Thursday, March 5, 2009

My Favorite Magazines: Fliegende Blätter

Produced for a century stretching from 1844 to 1944, Fliegende Blätter was a weekly satirical magazine published in Munich. If you don't read German, you can nonetheless get a sense of the magazine's style, attitude and quality by looking at these images (click on the image to see it enlarged). What Punch was to Britain, Fliegende Blätter was to Germany.

"Fliegende Blätter" is German for "flying sheets" or "flying papers." The initial thing that I noticed when I saw my first Fliegende Blätter was the gorgeous logo across the top of the first page. Ornate, over-the-top, fanciful, that logo adorned every cover until almost the end of its run, when it was replaced by a boring, non-fanciful, standard typeset logo (just one of the millions of things that the Nazis ruined).

The second thing to attract the reader's attention is the artwork. There is a lot of it, on every page of the publication, and the cartoons and other illustrations were drawn by some of the leading artists of the day.

The third thing is the typeface of the copy. Unusually fancy and overdone for modern tastes, it was once common for entire magazines and books to be published with that typeface. It may look like it'd be too difficult to read, but after a couple sentences, the modern reader (assuming he or she reads German) gets the hang of the two or three confusing letters and can read it as well as boring old Helvetica or Times New Roman. Personally, I love it. I think the more we strip down text and design, the more our magazines and books look like there was no attention paid to them and they were just done as economically as possible. That's obviously my own odd personal bias, but I do think the typeface used in Fliegende Blätter, along with the fantastic artwork, makes it look like every page had a great deal of care and talent poured into it. (Though, for all I know, they were slapped together on deadline by a small staff half-drunk on local Munich beer. If so, they worked well drunk.)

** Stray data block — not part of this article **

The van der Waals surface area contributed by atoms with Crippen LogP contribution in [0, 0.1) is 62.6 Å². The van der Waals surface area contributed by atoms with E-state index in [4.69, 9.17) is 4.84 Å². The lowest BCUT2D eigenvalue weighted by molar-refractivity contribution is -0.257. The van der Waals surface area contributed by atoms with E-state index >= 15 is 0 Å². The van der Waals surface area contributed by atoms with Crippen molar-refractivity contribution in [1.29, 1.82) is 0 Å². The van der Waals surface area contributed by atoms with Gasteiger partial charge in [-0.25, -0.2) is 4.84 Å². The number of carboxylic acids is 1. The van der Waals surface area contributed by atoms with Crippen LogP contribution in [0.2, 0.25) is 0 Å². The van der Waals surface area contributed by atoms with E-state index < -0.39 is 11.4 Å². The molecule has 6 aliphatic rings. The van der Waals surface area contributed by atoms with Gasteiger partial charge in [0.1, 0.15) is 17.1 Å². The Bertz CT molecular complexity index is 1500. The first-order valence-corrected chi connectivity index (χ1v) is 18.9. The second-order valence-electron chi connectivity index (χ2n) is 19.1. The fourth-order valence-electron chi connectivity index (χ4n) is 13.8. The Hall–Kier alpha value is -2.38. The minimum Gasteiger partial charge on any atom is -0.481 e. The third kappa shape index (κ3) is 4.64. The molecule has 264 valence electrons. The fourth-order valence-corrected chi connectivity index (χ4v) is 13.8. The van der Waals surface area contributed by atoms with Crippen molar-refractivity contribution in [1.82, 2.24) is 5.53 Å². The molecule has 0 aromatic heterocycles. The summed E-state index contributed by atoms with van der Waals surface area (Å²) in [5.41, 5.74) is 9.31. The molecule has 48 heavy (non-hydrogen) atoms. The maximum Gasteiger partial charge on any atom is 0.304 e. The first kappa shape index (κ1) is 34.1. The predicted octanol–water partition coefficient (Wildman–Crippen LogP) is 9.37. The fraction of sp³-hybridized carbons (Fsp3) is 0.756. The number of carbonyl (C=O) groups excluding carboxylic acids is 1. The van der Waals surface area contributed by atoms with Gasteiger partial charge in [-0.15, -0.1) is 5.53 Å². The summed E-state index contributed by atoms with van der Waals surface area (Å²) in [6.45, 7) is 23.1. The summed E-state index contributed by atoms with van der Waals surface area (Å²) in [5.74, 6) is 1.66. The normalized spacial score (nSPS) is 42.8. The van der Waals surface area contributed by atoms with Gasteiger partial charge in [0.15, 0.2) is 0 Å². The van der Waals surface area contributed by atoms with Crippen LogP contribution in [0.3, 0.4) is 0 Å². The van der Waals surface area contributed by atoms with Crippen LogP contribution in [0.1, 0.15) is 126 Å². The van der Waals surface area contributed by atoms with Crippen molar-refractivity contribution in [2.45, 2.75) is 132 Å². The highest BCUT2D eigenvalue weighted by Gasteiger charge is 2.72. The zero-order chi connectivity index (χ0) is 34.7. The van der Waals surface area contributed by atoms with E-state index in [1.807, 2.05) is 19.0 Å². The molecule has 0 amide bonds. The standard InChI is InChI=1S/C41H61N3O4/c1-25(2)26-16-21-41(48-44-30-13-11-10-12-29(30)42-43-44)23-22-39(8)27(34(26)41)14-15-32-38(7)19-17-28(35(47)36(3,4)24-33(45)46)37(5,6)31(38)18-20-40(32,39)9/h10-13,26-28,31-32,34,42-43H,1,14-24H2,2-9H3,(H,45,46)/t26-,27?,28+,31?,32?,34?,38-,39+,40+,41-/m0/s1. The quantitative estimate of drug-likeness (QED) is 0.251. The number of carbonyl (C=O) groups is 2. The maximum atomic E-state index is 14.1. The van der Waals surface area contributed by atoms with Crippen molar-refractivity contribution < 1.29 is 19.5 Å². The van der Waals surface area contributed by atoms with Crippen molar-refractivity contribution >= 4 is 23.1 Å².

These days when venerable (and not-so-much) magazines are closing up shop left and right, it's nice to discover a great magazine that lasted a century, and even then only died because of a world war and a totalitarian dictator. And that's the way a proud satirical publication should die.

The pages illustrating this blog posting are from copies of the magazine that I own. But a great many complete copies of Fliegende Blätter are digitized and available for free online viewing from the University of Heidelberg.

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